By dinnertime tonight the large equipment started arriving to our fairgrounds.  About 15 or so PG&E trucks line the back of the fairgrounds, ready to go, silently waiting their turn to rebuild as soon as it's safe.  Large fire-fighting equipment is pouring in from everywhere, accepting dispatch and taking off again, kicking up dust clouds from the large fairgrounds open lot where the rides and tasty goodies reside on happier days.  Big diesel pickups towing horse trailers hurry in, deposit their cargo and take off again.  I heard today there are some horses trapped in Calistoga and hope they managed to get them out, for all I know these same trailers hauled them to safety today.

Behind us Napans are pouring in to the arms of our Airstream-owning friends and sharing stories, there are tears and long empty silences as some stories do not have happy endings and a lot is unknown still.

And, throughout all of this, our RV neighbors to the left have a small campfire and are drinking and laughing; typical campground behavior but it just feels so wrong, this bit of normalcy and joy in the middle of the sudden crisis.

I became abruptly aware that we are strangers in our little bubble.
Part of the land we inhabit but not really of it completely.
Napa will always be our home, to some extent, but today I feel like an outsider looking in.

The view looking East from the top of the Imola bridge at about 4:00 on 10/9/17

Saturday, October 7, 2017

Napa, 14 years and one earthquake later

I left Napa fourteen years ago for a job in Southern California. While visiting over the years I got a snapshot of the changes going on in the town I grew up in; some good, some questionable. First the good. The restoration of the wetlands at the south end of town, Napa over the years has been subject to severe flooding. Removing levies, obstructions, and low bridges allows the Napa River to follow a more natural course to the San Pablo Bay. It seems like every time I visit the riverfront trails are getting longer and better connected.  The food here is outstanding and you no longer need to go upvalley to get a nice meal, but be prepared to pay for it, it ain't cheap.  This brings me to the not so good, the Napa I grew up in was very working class.  People worked at the shipyard, Kaiser Steel, Napa State Hospital, a winery, or any one of dozens of small businesses.  That Napa is gone, pushed out by the restaurants, hotels, and boutique shops that the tourists come to see. The shift to lower-paying service jobs means more people moving to cheaper outlying cities like Vallejo or Fairfield.  This coupled with tourists coming from the Bay Area means traffic. Lots of traffic, not LA traffic, but way more than I'm used to. Damage from the earthquake is still evident; the old courthouse is still covered in scaffolding and there are now vacant lots where buildings once stood. I'm reminded of the old saying "You can't go home again", I think you can if you realize it's a moving target.  In many ways the city feels younger, lots of 20-somethings coming up from the city to see grapes, the scene is a lot like the west side of LA.  Eating, shopping, and drinking wine are the entertainment here. There are about four hundred wineries with tasting rooms in Napa Valley alone.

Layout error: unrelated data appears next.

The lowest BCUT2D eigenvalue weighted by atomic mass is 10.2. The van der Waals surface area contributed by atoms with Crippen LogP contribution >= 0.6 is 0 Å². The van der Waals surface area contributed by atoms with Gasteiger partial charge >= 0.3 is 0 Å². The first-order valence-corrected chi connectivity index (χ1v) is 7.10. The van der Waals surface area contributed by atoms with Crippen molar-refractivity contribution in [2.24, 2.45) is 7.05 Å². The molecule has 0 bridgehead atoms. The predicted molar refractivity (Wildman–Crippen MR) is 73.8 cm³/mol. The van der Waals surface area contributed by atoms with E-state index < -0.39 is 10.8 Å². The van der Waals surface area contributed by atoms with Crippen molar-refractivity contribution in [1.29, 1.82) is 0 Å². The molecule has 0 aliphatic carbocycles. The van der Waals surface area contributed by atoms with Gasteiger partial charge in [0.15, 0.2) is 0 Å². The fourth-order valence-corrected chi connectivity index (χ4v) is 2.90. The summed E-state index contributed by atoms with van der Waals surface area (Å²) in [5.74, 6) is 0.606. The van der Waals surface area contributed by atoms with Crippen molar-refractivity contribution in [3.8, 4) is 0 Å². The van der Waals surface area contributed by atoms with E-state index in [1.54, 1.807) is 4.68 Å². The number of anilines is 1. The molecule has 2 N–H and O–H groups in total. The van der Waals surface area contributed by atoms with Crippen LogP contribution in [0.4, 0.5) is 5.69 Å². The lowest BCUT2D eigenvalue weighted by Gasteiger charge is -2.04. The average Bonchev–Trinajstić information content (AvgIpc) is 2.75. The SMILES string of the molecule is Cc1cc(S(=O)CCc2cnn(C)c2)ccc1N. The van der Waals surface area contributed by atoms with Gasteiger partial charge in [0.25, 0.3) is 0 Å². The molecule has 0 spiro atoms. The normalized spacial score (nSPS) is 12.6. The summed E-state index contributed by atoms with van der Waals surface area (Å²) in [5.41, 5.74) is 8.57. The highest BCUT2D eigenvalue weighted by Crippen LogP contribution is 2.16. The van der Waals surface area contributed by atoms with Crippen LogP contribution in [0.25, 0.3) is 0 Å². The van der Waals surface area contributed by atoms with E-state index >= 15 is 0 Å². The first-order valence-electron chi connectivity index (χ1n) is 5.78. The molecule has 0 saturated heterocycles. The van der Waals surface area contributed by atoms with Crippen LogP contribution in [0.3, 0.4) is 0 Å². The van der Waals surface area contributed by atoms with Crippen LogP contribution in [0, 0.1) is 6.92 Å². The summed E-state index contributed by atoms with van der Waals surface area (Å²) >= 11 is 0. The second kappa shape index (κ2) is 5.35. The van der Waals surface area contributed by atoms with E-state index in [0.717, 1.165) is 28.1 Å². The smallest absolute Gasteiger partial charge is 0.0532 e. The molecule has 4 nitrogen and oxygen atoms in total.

This red-tailed hawk was exercising right in front of the bus

We are here during harvest, the busiest time of year in the wine industry, and for those who are interested in more than just drinking the wine, the most interesting. Red grapes are being crushed, inoculated with yeast, fermented, pressed, barreled down, and put away to age about 18 months. White grapes are crushed, pressed, the juice put into barrels or tanks, inoculated with yeast, and barrel or tank fermented. This adds up to a lot of activity and the smells are amazing. If this process is something you are interested in I recommend visiting the smaller wineries as the process is less industrialized. All the marketing aside, wine making is a process no different than any other food production. The larger wineries usually have a "show" area with perfectly stacked barrels beautifully stained with red wine, upright wooden tanks with maroon painted steel bands, soft lights, etc.  The real work is done behind closed doors, forklifts, large stainless steel tanks, filters, dozens of pumps, hoses, and bottling lines staffed by cellar workers. If you do visit please be respectful of the cellar worker's time, it's not uncommon for them to work 10-12 hours a day with maybe one day a week off.

The last couple of mornings the marine layer has been missing, perfect for flying hot air balloons. I woke up yesterday with seven or eight flying over south Napa.  All in all there are worse places to be in the fall.